It all began as a challenge from Faye Adamson’s pastor: go out and make a difference in your neighborhood.
Adamson took that challenge and turned it into a way to help those in need.
“We are a country of plenty, and there are people out there that you don’t see a lot of ’em in Terre Haute, but they’re there, that need a little extra help,” said Adamson.
That extra help comes in the form of “Blessing Trees” outside of Adamson’s home, which are decorated with bags filled with socks, scarves, and other warm items to make the winter a bit more bearable.
Adamsons ays she doesn’t govern who can take fromt the trees, and doesn’t interact with the visitors,a as she wants everyone in need to get help.
“It’s not just the ones living on the street, it’s the ones who have to turn their heating thermostat down, or are living in a camper,” said Adamson.
There’s proof that Adamson’s “Blessing Trees” are being utilized.
“I’ve made blanets and put out there, I mean three in one day and now they’re gone.”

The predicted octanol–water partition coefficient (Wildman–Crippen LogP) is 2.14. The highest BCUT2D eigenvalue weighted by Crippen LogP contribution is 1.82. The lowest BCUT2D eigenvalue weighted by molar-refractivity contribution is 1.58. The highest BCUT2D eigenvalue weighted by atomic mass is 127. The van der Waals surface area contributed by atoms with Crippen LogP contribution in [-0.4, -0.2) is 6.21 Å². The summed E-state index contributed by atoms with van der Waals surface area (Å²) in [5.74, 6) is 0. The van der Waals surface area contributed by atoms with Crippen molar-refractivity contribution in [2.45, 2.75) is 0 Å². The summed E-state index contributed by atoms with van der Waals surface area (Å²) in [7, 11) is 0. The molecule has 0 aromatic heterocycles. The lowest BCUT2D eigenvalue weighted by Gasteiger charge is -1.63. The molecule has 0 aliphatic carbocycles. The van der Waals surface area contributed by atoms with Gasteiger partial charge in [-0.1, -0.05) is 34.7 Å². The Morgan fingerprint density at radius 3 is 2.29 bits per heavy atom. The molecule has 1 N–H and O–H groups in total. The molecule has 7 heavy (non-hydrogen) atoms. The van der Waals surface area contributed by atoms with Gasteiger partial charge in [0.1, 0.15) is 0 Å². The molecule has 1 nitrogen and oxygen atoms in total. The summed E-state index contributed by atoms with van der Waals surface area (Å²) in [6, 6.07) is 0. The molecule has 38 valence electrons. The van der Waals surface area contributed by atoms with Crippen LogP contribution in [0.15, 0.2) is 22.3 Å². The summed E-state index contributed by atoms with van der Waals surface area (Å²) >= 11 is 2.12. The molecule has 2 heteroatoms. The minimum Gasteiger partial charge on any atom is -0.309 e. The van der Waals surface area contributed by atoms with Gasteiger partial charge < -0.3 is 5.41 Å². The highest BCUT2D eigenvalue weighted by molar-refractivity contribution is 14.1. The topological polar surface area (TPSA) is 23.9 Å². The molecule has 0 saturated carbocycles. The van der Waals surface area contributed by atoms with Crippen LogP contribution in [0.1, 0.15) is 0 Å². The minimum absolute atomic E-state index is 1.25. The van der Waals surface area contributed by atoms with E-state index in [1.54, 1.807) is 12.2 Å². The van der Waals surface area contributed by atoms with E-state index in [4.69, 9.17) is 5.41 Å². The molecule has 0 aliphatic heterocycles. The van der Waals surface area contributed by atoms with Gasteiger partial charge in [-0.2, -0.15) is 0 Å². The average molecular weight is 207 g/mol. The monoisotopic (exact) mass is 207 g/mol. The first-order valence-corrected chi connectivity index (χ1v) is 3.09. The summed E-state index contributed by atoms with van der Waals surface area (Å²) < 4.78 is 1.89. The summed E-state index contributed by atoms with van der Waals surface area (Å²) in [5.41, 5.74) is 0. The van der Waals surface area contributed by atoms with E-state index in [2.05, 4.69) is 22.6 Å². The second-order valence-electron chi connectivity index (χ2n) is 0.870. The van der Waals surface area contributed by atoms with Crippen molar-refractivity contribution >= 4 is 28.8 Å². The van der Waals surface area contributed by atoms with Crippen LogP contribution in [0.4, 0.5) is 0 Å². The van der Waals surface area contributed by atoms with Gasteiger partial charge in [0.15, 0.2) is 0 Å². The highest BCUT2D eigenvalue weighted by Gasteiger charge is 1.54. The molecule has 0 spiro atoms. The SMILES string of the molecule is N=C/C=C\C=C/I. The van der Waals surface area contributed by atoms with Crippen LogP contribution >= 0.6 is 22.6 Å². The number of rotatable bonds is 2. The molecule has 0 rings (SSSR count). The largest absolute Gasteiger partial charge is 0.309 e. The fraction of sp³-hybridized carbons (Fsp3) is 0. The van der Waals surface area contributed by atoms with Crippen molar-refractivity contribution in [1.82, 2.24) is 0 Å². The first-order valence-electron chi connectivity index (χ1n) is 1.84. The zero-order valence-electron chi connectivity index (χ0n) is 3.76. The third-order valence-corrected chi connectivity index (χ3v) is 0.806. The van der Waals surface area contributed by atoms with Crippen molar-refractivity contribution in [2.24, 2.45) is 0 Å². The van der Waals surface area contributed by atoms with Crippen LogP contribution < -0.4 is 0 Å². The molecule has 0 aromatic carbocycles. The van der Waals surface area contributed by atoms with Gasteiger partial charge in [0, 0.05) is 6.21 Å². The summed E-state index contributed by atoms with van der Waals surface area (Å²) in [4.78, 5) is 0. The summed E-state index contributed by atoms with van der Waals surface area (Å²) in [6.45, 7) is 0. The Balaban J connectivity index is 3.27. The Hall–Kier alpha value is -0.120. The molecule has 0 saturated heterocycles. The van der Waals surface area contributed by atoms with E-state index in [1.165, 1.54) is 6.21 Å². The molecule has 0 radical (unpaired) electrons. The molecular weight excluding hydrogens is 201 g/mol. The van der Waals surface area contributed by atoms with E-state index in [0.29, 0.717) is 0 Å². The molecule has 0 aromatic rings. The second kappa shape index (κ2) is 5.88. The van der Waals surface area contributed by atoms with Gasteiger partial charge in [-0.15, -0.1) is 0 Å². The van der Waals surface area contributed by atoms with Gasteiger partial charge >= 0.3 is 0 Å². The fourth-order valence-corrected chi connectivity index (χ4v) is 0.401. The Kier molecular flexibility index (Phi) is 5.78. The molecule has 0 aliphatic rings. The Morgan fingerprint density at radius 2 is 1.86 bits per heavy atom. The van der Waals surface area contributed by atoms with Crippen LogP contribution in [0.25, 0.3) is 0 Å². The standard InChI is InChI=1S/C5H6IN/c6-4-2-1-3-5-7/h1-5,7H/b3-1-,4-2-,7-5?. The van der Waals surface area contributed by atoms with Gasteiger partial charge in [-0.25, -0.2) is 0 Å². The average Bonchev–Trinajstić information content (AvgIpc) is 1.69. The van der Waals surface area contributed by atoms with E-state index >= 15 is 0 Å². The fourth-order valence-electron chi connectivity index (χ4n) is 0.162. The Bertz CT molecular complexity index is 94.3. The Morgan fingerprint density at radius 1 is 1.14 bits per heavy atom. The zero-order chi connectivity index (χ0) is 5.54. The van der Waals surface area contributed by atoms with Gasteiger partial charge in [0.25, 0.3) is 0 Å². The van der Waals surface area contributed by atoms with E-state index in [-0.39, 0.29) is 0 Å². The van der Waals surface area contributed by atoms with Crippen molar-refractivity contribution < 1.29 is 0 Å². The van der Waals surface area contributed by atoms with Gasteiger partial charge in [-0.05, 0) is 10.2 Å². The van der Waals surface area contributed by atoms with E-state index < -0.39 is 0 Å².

Those in need of more than an extra coat or blanket can visit REACH Services on Wednesday night as they open their doors as a temporary warming center.
“They can eat if they want, come and have coffee, come and have snacks, sit and talk if they want to, and then move on if that’s what they wanna do,” said REACH’s Veteran Services Coordinator Martina Hull.
Adamson is also aware that not every person in need will fully embrace the help.
“They’re private, they’re proud people, they’re just like us.”
But for her, it’s less about the recognition, and more about being a good person.
“My dad was a compassionate to people who were less fortunate, and I’m trying to carry that legacy on, and I think he’s looking down and I think he’s proud.”
Adamson says she plans to keep the “Blessing Trees” up year round.